Rep. Don Bacon, R-Neb., whose district Biden won in 2020, echoed D’Esposito.

“We don’t want to shut down, so I would do what we can. We should prevent a shutdown. That’s the bottom line,” Bacon told reporters at the Capitol on Wednesday.

“They’re communicating directly with the voters in our districts right now. So, you know, that’s a strategy and they’re getting ahead of any potential political attacks. And by doing so, they’re putting themselves above the mudslinging,” the GOP strategist said.

The idea that swing-district Republicans won’t be as vulnerable to attacks about the shutdown a year from now is backed up by data from past government shutdowns, before the 2014 and 2018 elections.

In September 2013, the government shut down for 16 days under a Republican-led House. The following year, only three House Republican incumbents who sought re-election lost their general election races amid a GOP wave. At the same time, 10 incumbent House Democrats lost their general elections.

In January 2018, the government shut down for two days, again under a Republican-led House. That following November, 21 House Republican incumbents lost their seats in general elections.

There’s scant evidence, though, that voters punished these members solely for their role in the government shutdown. It was a wave election year for Democrats and widely seen as a referendum on the first two years of the Trump administration.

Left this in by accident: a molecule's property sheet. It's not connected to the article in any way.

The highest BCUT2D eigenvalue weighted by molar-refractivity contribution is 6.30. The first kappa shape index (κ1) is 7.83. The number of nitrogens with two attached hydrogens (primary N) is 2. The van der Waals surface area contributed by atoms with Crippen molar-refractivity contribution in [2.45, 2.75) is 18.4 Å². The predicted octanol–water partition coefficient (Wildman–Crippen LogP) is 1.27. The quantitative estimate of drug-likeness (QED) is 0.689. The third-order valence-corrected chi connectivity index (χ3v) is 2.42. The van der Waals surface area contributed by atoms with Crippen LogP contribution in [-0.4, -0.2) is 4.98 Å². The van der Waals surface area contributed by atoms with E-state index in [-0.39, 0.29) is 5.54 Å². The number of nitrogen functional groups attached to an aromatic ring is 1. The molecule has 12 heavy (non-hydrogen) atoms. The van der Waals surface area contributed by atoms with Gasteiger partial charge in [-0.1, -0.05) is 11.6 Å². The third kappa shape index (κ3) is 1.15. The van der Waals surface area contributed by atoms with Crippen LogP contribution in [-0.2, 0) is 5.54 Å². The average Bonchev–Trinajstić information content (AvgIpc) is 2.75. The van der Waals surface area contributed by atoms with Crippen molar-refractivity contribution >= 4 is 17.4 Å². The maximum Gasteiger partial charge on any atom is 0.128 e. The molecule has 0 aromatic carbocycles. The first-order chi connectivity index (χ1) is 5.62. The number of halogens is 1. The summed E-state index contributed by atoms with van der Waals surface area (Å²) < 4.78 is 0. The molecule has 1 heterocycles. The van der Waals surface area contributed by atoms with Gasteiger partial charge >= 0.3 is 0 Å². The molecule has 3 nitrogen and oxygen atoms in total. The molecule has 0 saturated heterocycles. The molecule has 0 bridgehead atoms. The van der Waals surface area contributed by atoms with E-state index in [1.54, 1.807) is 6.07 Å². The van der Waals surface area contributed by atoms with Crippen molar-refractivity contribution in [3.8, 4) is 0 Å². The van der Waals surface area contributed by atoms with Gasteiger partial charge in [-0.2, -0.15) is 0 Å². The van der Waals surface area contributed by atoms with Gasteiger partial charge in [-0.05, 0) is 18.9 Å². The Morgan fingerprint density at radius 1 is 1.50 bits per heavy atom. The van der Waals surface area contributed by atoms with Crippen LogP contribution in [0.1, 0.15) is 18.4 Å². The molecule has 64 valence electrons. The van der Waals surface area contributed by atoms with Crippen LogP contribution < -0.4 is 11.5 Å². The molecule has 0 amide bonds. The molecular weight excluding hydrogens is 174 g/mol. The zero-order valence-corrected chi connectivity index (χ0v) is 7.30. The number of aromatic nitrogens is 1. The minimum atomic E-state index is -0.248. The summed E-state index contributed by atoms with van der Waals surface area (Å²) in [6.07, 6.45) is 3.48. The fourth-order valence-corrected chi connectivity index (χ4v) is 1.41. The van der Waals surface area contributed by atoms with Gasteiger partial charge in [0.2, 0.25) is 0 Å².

And, for the first time in more than a decade, a plurality of voters did not name the economy as their top concern in exit polling during the midterms.

Instead, voters cast their votes with health care and immigration front of mind.

For lawmakers like Molinaro, Lawler and the other freshman Republicans from swing districts in New York, strategists believe immigration will be a particularly salient issue for voters.

“You look at the migrant crisis in New York City. That is a great issue for our vulnerable New York members because they can’t deny that the border crisis is now everywhere in the United States. And [Democrats have] been put in such a pickle that it allows the New York swing district members to be the only face of reason in the state,” the Republican strategist said.

Still, Democrats see an opportunity to target swing-district Republicans by linking threats of a shutdown to the issues voters care about most.

“Voters obviously vote on kitchen-table issues, but I think the shutdown is an example of how Republicans are not prioritized on any of those types of things,” Warnke said.

One national Republican operative broadly dismissed these claims, reiterating that the shutdown could very well be just a short-term distraction.

“Is this a problem in the short term? Absolutely. Any day that we are talking about Joe Biden we are winning. Any day that we are threatening to shut down the government … we are not winning,” the GOP operative said.

But the 2024 election is not happening in the short term — and Republicans hope any shutdown is well in the past by the time it does happen.

Alexandra Marquez

Alexandra Marquez is a researcher for the political unit.